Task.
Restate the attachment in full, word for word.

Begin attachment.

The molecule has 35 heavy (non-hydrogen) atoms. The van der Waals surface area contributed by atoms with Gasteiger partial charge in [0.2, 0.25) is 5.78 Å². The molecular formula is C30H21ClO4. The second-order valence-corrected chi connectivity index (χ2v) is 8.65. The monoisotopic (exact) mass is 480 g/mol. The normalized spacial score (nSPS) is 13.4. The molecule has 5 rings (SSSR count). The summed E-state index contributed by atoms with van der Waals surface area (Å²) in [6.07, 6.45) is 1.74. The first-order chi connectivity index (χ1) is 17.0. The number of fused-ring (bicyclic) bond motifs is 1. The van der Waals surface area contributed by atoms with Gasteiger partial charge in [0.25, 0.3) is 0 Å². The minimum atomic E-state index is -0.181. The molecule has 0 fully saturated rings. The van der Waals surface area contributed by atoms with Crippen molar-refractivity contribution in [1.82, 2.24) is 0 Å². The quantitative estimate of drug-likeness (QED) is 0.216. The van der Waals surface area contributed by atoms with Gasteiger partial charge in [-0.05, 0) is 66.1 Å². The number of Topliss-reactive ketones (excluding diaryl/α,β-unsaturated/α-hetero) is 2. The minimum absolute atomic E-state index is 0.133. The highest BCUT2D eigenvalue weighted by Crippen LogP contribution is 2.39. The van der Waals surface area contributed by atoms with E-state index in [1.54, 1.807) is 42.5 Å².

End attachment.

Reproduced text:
The molecule has 35 heavy (non-hydrogen) atoms. The van der Waals surface area contributed by atoms with Gasteiger partial charge in [0.2, 0.25) is 5.78 Å². The molecular formula is C30H21ClO4. The second-order valence-corrected chi connectivity index (χ2v) is 8.65. The monoisotopic (exact) mass is 480 g/mol. The normalized spacial score (nSPS) is 13.4. The molecule has 5 rings (SSSR count). The summed E-state index contributed by atoms with van der Waals surface area (Å²) in [6.07, 6.45) is 1.74. The first-order chi connectivity index (χ1) is 17.0. The number of fused-ring (bicyclic) bond motifs is 1. The van der Waals surface area contributed by atoms with Gasteiger partial charge in [0.25, 0.3) is 0 Å². The minimum atomic E-state index is -0.181. The molecule has 0 fully saturated rings. The van der Waals surface area contributed by atoms with Crippen molar-refractivity contribution in [1.82, 2.24) is 0 Å². The quantitative estimate of drug-likeness (QED) is 0.216. The van der Waals surface area contributed by atoms with Gasteiger partial charge in [-0.05, 0) is 66.1 Å². The number of Topliss-reactive ketones (excluding diaryl/α,β-unsaturated/α-hetero) is 2. The minimum absolute atomic E-state index is 0.133. The highest BCUT2D eigenvalue weighted by Crippen LogP contribution is 2.39. The van der Waals surface area contributed by atoms with E-state index in [1.54, 1.807) is 42.5 Å².